Later, we see Jean Baudrillard say, "It is a sign that the space of the event has become a hyperspace with multiple refractivity, and that the space of war has become definitively non-Euclidean." And there are more, um, words, from Gilles Deleuze, Felix Guattari, and Paul Virilio.
Sokal and Bricmont conclude that all this inanity is a threat. That either it will lead to even more irrationalism in academia or to an academic abandonment of social critique. And I think it's worth warning us to avoid such a future. But I also think we simply need social journals to get scientists to review (and reject) papers that use big scientific words instead of making coherent statements.
-- Alan Sokal
In the international community and in academia, *leftist* has always referred to Marxism in its various derivations. The term references Marx's idea for a system of government and economics so radical that it has never been attempted anywhere in its purest form. This makes his untested system the perfect springboard for pseudo-rigorous theory.
Unfortunately, in recent years, *leftist* has become one of the most abused words in America: Various partisans have misused the term as a synonym for *liberal democrat*. It's a mistake that Alan Sokal never makes once in this book.
There is nothing wrong with being opposed to the positions of liberal democrats. There is, however, everything wrong with calling them leftists. To do so involves changing the entire shape of world politics to fit a partisan view of a localized American spectrum. If an American politician who believes in fund-sourcing social programs within a capitalist economy is a "hard leftist" (in the words of a New York Post columnist), then how are we to classify political leaders in China -- as "the hardest of harder hard leftists"?
To place postmodernist critics on the left and fundamentalists on the right, as Sokal has done, is entirely correct. Most known postmodern thinkers are elaborating on Marxist systems and are therefore leftists. Fundamentalists advocate sweeping religion-derived social restrictions -- which get bundled with the advocacy of zero economic constraints due to common interests shared with allies -- and this places them on the far right. The point is not to agree or disagree with either side ideologically, but to identify them accurately so as to understand what's being said.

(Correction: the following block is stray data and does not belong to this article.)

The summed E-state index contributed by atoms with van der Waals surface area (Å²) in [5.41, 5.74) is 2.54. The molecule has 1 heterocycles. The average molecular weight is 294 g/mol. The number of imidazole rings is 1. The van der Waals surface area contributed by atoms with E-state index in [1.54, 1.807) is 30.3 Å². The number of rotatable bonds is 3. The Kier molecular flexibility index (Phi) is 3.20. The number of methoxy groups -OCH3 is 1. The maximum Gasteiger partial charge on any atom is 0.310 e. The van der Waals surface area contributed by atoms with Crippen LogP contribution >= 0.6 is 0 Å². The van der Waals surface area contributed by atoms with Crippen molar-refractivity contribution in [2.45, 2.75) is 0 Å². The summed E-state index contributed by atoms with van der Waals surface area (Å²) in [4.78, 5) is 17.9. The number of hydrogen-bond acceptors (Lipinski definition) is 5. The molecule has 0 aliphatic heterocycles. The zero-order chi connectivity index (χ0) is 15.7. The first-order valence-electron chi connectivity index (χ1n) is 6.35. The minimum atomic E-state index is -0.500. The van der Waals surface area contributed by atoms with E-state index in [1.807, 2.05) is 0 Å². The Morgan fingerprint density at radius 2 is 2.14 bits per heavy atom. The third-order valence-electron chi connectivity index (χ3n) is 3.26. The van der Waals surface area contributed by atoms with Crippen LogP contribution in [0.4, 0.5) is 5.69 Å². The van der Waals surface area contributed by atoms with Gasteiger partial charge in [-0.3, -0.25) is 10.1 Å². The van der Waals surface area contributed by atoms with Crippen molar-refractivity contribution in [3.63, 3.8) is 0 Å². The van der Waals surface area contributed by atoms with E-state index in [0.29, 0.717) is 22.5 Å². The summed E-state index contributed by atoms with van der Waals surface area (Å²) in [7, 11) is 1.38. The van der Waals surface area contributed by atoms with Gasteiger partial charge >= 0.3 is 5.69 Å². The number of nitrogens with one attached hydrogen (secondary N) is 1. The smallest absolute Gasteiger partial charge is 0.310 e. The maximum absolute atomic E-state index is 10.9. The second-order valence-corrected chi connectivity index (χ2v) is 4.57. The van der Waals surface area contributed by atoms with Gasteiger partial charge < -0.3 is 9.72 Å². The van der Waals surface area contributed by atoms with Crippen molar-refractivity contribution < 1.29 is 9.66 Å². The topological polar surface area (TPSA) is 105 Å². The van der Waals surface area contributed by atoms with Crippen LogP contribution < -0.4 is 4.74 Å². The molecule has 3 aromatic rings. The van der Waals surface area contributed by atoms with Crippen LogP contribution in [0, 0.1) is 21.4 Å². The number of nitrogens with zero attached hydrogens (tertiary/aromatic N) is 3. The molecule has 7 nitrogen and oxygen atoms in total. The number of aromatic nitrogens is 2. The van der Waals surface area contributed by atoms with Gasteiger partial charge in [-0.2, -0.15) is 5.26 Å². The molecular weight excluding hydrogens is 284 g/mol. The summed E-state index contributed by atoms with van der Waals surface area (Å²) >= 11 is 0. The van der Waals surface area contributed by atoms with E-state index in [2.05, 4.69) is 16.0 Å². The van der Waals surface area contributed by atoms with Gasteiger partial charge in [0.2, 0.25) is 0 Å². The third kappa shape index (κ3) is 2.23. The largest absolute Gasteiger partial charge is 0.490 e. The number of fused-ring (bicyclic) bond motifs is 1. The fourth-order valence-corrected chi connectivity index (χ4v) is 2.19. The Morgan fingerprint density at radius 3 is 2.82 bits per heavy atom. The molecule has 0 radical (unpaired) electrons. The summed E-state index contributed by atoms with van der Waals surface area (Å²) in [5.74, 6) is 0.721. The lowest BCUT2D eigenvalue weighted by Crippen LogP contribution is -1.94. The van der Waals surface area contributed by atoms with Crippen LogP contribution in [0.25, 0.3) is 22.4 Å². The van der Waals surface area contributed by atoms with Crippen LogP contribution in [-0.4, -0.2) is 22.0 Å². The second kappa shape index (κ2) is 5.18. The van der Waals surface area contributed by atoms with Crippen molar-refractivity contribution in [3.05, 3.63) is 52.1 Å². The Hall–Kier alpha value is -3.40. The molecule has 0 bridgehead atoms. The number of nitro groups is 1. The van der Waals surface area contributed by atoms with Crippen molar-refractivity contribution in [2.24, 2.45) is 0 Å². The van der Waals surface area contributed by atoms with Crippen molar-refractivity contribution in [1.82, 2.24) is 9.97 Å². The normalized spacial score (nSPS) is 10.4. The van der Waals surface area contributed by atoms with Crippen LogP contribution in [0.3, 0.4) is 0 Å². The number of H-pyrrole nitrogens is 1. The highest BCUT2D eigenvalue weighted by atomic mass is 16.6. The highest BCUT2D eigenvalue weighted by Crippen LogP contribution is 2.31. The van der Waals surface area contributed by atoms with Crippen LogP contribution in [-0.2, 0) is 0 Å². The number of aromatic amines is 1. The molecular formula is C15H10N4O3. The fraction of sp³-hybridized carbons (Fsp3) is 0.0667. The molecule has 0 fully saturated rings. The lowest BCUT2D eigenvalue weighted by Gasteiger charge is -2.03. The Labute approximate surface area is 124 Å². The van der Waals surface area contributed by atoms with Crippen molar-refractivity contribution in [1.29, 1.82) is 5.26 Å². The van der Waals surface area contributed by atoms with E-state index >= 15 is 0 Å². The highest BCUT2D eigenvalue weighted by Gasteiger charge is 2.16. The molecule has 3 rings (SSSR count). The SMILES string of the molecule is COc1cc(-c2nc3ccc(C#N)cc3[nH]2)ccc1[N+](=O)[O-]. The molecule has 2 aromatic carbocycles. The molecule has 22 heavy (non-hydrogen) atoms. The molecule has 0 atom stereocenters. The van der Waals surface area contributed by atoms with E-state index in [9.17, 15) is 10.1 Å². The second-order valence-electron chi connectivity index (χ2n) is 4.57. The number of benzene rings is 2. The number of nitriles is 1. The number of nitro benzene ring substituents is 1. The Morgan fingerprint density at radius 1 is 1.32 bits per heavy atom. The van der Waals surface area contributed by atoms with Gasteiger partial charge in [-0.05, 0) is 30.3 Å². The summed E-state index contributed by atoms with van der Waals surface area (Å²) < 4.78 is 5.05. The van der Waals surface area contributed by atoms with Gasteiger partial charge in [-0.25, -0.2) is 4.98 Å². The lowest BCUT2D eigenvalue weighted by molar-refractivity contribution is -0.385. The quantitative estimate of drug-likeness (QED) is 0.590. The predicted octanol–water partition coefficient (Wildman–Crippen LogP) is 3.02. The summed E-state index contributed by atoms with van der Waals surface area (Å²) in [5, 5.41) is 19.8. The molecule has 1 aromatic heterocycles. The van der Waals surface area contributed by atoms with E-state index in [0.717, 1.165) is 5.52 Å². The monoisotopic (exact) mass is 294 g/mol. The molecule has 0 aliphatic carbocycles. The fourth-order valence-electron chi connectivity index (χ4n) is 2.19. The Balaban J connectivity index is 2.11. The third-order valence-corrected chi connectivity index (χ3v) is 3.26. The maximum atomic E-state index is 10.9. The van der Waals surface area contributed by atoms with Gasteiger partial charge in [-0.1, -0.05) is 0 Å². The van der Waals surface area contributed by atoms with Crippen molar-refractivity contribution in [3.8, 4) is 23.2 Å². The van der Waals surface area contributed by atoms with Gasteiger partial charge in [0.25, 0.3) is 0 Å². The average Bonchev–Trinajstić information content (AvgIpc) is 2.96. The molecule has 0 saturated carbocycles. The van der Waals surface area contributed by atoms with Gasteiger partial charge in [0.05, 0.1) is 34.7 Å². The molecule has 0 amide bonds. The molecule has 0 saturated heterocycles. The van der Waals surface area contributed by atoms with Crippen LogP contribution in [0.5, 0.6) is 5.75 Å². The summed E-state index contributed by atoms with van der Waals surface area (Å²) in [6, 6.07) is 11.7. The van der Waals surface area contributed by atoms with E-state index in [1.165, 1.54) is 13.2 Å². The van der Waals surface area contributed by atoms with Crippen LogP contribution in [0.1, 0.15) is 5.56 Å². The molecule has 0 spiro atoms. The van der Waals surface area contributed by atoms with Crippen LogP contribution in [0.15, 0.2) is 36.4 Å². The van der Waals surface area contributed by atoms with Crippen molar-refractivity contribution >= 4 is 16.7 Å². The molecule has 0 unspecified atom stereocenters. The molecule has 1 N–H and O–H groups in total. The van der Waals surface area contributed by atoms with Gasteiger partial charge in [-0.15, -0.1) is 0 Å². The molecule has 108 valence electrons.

When Sokal addresses various shortcomings of *leftist* pomo thought, he isn't talking about democrats or liberals, he's using the term correctly: in this case, to refer to Marxist and post-structuralist critics who try to use pseudo-Marxist *terminology*. He isn't resorting to ad hominem to make this claim, he's dissecting the writers' logic. Sokal's purpose is to promote clear thought and discourage pseudo-science, not vilify or malign any particular political side.
In pedantic hands, Marx's stringent economic formulae have become an excuse for inexact jargon and inapplicable equations. One gets the feeling certain literary academics envy the hermetic exclusivity of scientists but lack the discipline to achieve it. They have sought to get around this by appropriating scientific/mathematical/economic language without understanding it. This is the problem that Sokal seeks to address.
Sokal's premise is that theory should be lucid and logical no matter where it falls in the political spectrum. In the words of Wittgenstein, "Anything that can be stated can be stated clearly."
In *Intellectual Impostures*, Sokal goes after inflated pseudo-jargon that happens to be employed by leftist academics. He does so admirably, in part because he is specific. Whether outraged or amused, he never taints his argument by resorting to hyperbole or bluster. His attacks hit their target because his gaze never strays from its mark.